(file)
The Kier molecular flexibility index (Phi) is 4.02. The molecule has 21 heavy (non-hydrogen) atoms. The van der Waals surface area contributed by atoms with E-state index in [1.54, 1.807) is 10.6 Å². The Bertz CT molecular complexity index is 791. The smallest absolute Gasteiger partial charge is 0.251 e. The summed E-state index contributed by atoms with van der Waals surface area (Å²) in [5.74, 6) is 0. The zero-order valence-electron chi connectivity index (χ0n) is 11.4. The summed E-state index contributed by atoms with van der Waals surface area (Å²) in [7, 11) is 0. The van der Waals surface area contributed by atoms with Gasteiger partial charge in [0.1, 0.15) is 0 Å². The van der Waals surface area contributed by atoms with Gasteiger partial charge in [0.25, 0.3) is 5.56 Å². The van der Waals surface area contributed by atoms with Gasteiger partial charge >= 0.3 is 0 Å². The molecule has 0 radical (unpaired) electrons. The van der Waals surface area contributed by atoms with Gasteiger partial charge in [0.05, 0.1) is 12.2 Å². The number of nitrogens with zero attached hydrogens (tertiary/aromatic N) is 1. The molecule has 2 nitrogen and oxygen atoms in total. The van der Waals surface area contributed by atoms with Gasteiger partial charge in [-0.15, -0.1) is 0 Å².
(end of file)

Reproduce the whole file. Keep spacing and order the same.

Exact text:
The Kier molecular flexibility index (Phi) is 4.02. The molecule has 21 heavy (non-hydrogen) atoms. The van der Waals surface area contributed by atoms with E-state index in [1.54, 1.807) is 10.6 Å². The Bertz CT molecular complexity index is 791. The smallest absolute Gasteiger partial charge is 0.251 e. The summed E-state index contributed by atoms with van der Waals surface area (Å²) in [5.74, 6) is 0. The zero-order valence-electron chi connectivity index (χ0n) is 11.4. The summed E-state index contributed by atoms with van der Waals surface area (Å²) in [7, 11) is 0. The van der Waals surface area contributed by atoms with Gasteiger partial charge in [0.1, 0.15) is 0 Å². The van der Waals surface area contributed by atoms with Gasteiger partial charge in [0.25, 0.3) is 5.56 Å². The van der Waals surface area contributed by atoms with Gasteiger partial charge >= 0.3 is 0 Å². The molecule has 0 radical (unpaired) electrons. The van der Waals surface area contributed by atoms with Gasteiger partial charge in [0.05, 0.1) is 12.2 Å². The number of nitrogens with zero attached hydrogens (tertiary/aromatic N) is 1. The molecule has 2 nitrogen and oxygen atoms in total. The van der Waals surface area contributed by atoms with Gasteiger partial charge in [-0.15, -0.1) is 0 Å².